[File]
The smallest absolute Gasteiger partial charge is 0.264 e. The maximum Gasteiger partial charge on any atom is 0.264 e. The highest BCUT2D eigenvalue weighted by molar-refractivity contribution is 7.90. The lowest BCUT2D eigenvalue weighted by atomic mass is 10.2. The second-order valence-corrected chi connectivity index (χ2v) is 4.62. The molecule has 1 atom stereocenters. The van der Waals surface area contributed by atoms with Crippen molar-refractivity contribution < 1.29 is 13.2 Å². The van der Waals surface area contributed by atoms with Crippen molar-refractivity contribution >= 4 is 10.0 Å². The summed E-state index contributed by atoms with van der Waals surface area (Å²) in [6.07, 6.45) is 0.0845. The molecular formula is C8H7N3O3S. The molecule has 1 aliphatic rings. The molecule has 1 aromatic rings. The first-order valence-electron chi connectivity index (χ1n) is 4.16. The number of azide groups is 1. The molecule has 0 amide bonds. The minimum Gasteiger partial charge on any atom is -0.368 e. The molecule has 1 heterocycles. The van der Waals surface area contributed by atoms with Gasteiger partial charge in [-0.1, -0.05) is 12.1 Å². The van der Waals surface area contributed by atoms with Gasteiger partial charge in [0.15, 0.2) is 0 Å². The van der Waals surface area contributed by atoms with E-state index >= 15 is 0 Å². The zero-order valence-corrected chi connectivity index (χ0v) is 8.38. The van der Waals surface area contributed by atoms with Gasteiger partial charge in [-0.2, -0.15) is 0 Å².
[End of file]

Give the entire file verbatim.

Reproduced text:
The smallest absolute Gasteiger partial charge is 0.264 e. The maximum Gasteiger partial charge on any atom is 0.264 e. The highest BCUT2D eigenvalue weighted by molar-refractivity contribution is 7.90. The lowest BCUT2D eigenvalue weighted by atomic mass is 10.2. The second-order valence-corrected chi connectivity index (χ2v) is 4.62. The molecule has 1 atom stereocenters. The van der Waals surface area contributed by atoms with Crippen molar-refractivity contribution < 1.29 is 13.2 Å². The van der Waals surface area contributed by atoms with Crippen molar-refractivity contribution >= 4 is 10.0 Å². The summed E-state index contributed by atoms with van der Waals surface area (Å²) in [6.07, 6.45) is 0.0845. The molecular formula is C8H7N3O3S. The molecule has 1 aliphatic rings. The molecule has 1 aromatic rings. The first-order valence-electron chi connectivity index (χ1n) is 4.16. The number of azide groups is 1. The molecule has 0 amide bonds. The minimum Gasteiger partial charge on any atom is -0.368 e. The molecule has 1 heterocycles. The van der Waals surface area contributed by atoms with Gasteiger partial charge in [-0.1, -0.05) is 12.1 Å². The van der Waals surface area contributed by atoms with Gasteiger partial charge in [0.15, 0.2) is 0 Å². The van der Waals surface area contributed by atoms with E-state index >= 15 is 0 Å². The zero-order valence-corrected chi connectivity index (χ0v) is 8.38. The van der Waals surface area contributed by atoms with Gasteiger partial charge in [-0.2, -0.15) is 0 Å².